The page-to-screen process is a tale as old as time – and a lucrative one at that. The screen rights for some books sell for millions:The Da Vinci Code by Dan Brown sold for $6m (£4.6m), and EL James earned $5m (£3.8m) from her Fifty Shades trilogy. Occasionally, these rights are sold before the the book has even hit the shelves, like with Hidden Figures by Margot Lee Shetterly, The Hate U Give by Angie Thomas, and The Martian by Andy Weir.
So far this year, we’ve been spoiled with page-to-screen adaptations: Jandy Nelson’s The Sky is Everywhere arrived on Apple TV+ in February, Adam Kay’s This Is Going To Hurt aired on BBC earlier this year, and the second season of Bridgerton (based on Julia Quinn’s The Viscount Who Loved Me) landed on Netflix at the end of March.
If you love to read the book before you watch the adaptation, here are 13 to read before their screen translations are released later this year.
Anatomy of a Scandal by Sarah Vaughan – 15 April, Netflix
Starring Sienna Miller, Michelle Dockery and Rupert Friend, Netflix’s Anatomy of a Scandal is based on Sarah Vaughan’s 2017 novel of the same name.
A political thriller, Miller’s novel follows James, a high-profile junior government minister accused of a sexual crime. His wife Sophie is sure he is innocent – but Kate, the barrister prosecuting the case, is convinced he is guilty.
David E Kelley and Melissa James Gibson have developed a series of six episodes, with the possibility of expansion into an anthology series that will depict other large-scale elite scandals in the UK.
Anatomy of a Scandal will launch on Netflix on 15 April.
Conversations with Friends by Sally Rooney – 15 May, BBC Three
After the highly successful Normal People, the adaptation of Sally Rooney’s debut novel has been highly anticipated since it was announced early in 2020. The novel was well-received when it was published in 2017, and was nominated for the Dylan Thomas Prize and the Folio Prize in 2018.
Set in Ireland, Conversations with Friends follows best friends and ex-girlfriends Frances and Bobbi as they become entangled with a married couple, Melissa and Nick.
Starring Alison Oliver, Sasha Lane, Joe Alwyn and Jemima Kirke as the central quartet, the full 12-episode series will be available on BBC iPlayer from 15 May.
20th Century Ghosts by Joe Hill – 24 June, theatrical release
One of the stories in Joe Hill’s 2005 collection of short stories has been adapted into a film. Starring Ethan Hawke and directed by Scott Derrickson, The Black Phone is a supernatural horror about a teenager trapped in a basement with a mysterious black phone hanging on the wall.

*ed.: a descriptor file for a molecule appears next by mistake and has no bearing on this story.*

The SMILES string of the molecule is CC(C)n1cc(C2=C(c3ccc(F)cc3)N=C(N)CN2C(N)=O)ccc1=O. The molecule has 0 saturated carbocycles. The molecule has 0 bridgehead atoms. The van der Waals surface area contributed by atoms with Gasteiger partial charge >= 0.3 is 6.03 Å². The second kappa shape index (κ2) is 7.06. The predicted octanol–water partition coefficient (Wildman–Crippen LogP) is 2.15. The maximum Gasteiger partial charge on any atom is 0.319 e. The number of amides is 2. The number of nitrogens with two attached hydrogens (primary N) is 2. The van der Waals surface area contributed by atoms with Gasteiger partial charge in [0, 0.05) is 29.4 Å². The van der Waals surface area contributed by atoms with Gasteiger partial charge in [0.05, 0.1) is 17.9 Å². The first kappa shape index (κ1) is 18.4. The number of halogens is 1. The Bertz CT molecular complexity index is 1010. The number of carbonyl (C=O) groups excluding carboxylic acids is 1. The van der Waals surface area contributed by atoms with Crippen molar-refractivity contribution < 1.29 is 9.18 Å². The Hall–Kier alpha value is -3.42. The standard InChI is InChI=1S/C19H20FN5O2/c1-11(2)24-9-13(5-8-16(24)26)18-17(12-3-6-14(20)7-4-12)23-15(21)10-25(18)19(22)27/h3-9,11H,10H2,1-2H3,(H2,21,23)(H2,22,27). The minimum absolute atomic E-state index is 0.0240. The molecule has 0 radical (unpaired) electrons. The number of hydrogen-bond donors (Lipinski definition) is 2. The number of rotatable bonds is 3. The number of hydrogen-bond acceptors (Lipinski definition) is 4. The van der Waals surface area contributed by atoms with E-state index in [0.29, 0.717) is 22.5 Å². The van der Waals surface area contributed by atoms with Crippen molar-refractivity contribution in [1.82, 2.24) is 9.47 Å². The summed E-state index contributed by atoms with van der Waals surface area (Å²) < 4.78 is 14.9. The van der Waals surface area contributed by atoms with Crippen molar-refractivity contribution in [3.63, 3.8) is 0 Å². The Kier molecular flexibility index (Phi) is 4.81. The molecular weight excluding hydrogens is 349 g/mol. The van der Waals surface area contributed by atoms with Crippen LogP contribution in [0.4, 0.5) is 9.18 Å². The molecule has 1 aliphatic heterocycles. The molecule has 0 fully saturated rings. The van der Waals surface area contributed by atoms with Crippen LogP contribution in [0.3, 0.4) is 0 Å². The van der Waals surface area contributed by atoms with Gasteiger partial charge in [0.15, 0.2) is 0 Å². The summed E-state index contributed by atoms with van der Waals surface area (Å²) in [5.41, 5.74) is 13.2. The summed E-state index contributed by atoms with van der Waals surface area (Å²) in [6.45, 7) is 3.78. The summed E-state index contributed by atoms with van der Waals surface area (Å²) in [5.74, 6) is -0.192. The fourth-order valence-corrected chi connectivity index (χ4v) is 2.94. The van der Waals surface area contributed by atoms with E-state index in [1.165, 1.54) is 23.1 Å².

The film had a world premiere in September 2021 – receiving positive reviews from critics – but was delayed due to Covid. Hill’s collection won multiple awards in 2005, including the Bram Stoker Award for best fiction collection, and the British Fantasy Award for best collection.
The Black Phone is expected to arrive in theatres on 24 June.
Mr Malcolm’s List by Suzanne Allain (1 July) – theatrical release
A fun Regency spoof with a hint of the classic teen romcom John Tucker Must Die, Mr Malcom’s List is perfect for fans of Netflix’s Bridgerton.
Suzanne Allain’s self-published 2009 novel follows Selina, new girl in town, who is persuaded by friend Julia to enact revenge on Jeremy Malcolm, a gentleman who has created a list of requirements that a future wife must fulfil.
Allain adapted her novel into a script, which attracted the attention of filmmaker Emma Holly Jones in 2015. Jones then created a short film version of Mr Malcom’s List for Refinery29 in 2019. The short film’s success led to Allain’s novel being published Piatkus (an imprint of Hachette) and a feature film being financed, starring Freida Pinto, Theo James and Zawe Ashton.
Mr Malcolm’s List is expected to arrive in theatres on 1 July.
Bullet Train by Kotaro Isaka (15 July) – theatrical release
Kotaro Isaka’s bestselling satirical thriller, titled Maria Beetle in Japan, was published in 2010 in Japan. An English translation was published in 2021 – the first time Isaka’s writing has been translated into the language – following the movie rights being acquired by Sony in June 2020.
The novel follows five assassins all aboard the same high-speed train to Tokyo, who come to realise that their missions might be linked. The film, directed by Deadpool 2’s David Leitch, has an ensemble cast: Brad Pitt, Sandra Bullock, Aaron Taylor-Johnson, Joey King, Brian Tyree Johnson, Zazie Beetz, Karen Fukuhara and Logan Lerman all star.
Bullet Train is expected to arrive in theatres on 15 July.
Where the Crawdads Sing by Delia Owens – 22 July, theatrical release
The film adaptation of Delia Owens’s bestselling 2018 novel will hit theatres this summer, directed by Olivia Newman, produced by Reese Witherspoon, and starring Daisy Edgar Jones, Taylor John Smith and Harris Dickinson.
Set principally in 1969 North Carolina, Where the Crawdads Sing follows Kya (Edgar Jones), a girl who grew up in a marsh and is suspected of killing a man that once pursued her.